Now, initially I meant to reflect upon some design elements in the landscape of Dark Souls, but I might as well widen the subject of interest to the narrative aspects of the game. The story is actually a fair bit richer than a pair of purblind eyes may attest to, but only if you bother to invest time into attending to and interpreting the various item descriptions and conversations with the curiously voiced NPCs you'll meet on your meanderings through Lordran. Admittedly, there's a break of immersion to be complained about at this point, as you don't really find any documents but merely objects such as rings, weapons and armor sets which I highly doubt have a sort of tag attached to them, shedding light on their origin and qualities. For you as the player, though, they can become an immeasurable spring of subtle revelations on the lore, nay the history and fate of Lordran and its inhabitants.
When Minos reached Cretan soil he paid his dues to Jove, with the sacrifice of a hundred bulls, and hung up his war trophies to adorn the palace. The scandal concerning his family grew, and the queen’s unnatural adultery was evident from the birth of a strange hybrid monster. Minos resolved to remove this shame, the Minotaur, from his house, and hide it away in a labyrinth with blind passageways. Daedalus, celebrated for his skill in architecture, laid out the design, and confused the clues to direction, and led the eye into a tortuous maze, by the windings of alternating paths. No differently from the way in which the watery Maeander deludes the sight, flowing backwards and forwards in its changeable course, through the meadows of Phrygia, facing the running waves advancing to meet it, now directing its uncertain waters towards its source, now towards the open sea: so Daedalus made the endless pathways of the maze, and was scarcely able to recover the entrance himself: the building was as deceptive as that. [...]
Meanwhile Daedalus, hating Crete, and his long exile, and filled with a desire to stand on his native soil, was imprisoned by the waves. ‘He may thwart our escape by land or sea’ he said ‘but the sky is surely open to us: we will go that way: Minos rules everything but he does not rule the heavens’. So saying he applied his thought to new invention and altered the natural order of things. He laid down lines of feathers, beginning with the smallest, following the shorter with longer ones, so that you might think they had grown like that, on a slant. In that way, long ago, the rustic pan-pipes were graduated, with lengthening reeds. Then he fastened them together with thread at the middle, and bees’-wax at the base, and, when he had arranged them, he flexed each one into a gentle curve, so that they imitated real bird’s wings. His son, Icarus, stood next to him, and, not realising that he was handling things that would endanger him, caught laughingly at the down that blew in the passing breeze, and softened the yellow bees’-wax with his thumb, and, in his play, hindered his father’s marvellous work.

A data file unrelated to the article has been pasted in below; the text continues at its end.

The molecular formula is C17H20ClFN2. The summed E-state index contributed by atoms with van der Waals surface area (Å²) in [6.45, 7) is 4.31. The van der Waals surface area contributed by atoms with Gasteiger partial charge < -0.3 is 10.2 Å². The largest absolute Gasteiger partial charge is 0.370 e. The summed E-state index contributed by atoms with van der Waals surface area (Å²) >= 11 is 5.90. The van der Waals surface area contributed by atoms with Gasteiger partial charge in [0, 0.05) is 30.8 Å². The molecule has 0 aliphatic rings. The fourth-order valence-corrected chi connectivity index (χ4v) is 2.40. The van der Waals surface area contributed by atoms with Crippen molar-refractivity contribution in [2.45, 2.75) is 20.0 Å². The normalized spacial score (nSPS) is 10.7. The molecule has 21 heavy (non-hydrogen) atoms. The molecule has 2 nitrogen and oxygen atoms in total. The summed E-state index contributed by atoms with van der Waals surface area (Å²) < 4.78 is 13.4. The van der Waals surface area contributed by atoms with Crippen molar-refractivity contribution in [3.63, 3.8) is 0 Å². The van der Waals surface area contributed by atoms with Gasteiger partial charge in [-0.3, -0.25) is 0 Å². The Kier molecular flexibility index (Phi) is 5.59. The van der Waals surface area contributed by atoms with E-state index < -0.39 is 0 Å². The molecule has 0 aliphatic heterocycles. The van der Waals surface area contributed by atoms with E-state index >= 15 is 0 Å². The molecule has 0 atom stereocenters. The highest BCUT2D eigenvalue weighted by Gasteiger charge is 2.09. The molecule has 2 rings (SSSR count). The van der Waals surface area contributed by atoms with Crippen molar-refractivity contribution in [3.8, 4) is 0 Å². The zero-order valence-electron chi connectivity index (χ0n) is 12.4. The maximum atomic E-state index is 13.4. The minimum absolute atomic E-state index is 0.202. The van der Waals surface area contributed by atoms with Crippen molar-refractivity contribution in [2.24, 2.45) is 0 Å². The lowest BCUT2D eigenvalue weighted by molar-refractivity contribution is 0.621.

When he had put the last touches to what he had begun, the artificer balanced his own body between the two wings and hovered in the moving air. He instructed the boy as well, saying ‘Let me warn you, Icarus, to take the middle way, in case the moisture weighs down your wings, if you fly too low, or if you go too high, the sun scorches them. Travel between the extremes. And I order you not to aim towards Bootes, the Herdsman, or Helice, the Great Bear, or towards the drawn sword of Orion: take the course I show you!’ At the same time as he laid down the rules of flight, he fitted the newly created wings on the boy’s shoulders. While he worked and issued his warnings the ageing man’s cheeks were wet with tears: the father’s hands trembled.
He gave a never to be repeated kiss to his son, and lifting upwards on his wings, flew ahead, anxious for his companion, like a bird, leading her fledglings out of a nest above, into the empty air. He urged the boy to follow, and showed him the dangerous art of flying, moving his own wings, and then looking back at his son. Some angler catching fish with a quivering rod, or a shepherd leaning on his crook, or a ploughman resting on the handles of his plough, saw them, perhaps, and stood there amazed, believing them to be gods able to travel the sky.
And now Samos, sacred to Juno, lay ahead to the left (Delos and Paros were behind them), Lebinthos, and Calymne, rich in honey, to the right, when the boy began to delight in his daring flight, and abandoning his guide, drawn by desire for the heavens, soared higher. His nearness to the devouring sun softened the fragrant wax that held the wings: and the wax melted: he flailed with bare arms, but losing his oar-like wings, could not ride the air. Even as his mouth was crying his father’s name, it vanished into the dark blue sea, the Icarian Sea, called after him. The unhappy father, now no longer a father, shouted ‘Icarus, Icarus where are you? Which way should I be looking, to see you?’ ‘Icarus’ he called again. Then he caught sight of the feathers on the waves, and cursed his inventions. He laid the body to rest, in a tomb, and the island was named Icaria after his buried child.
Ovid: Metamorphoses, Bk. VIII 183-235 (tr. A. S. Kline)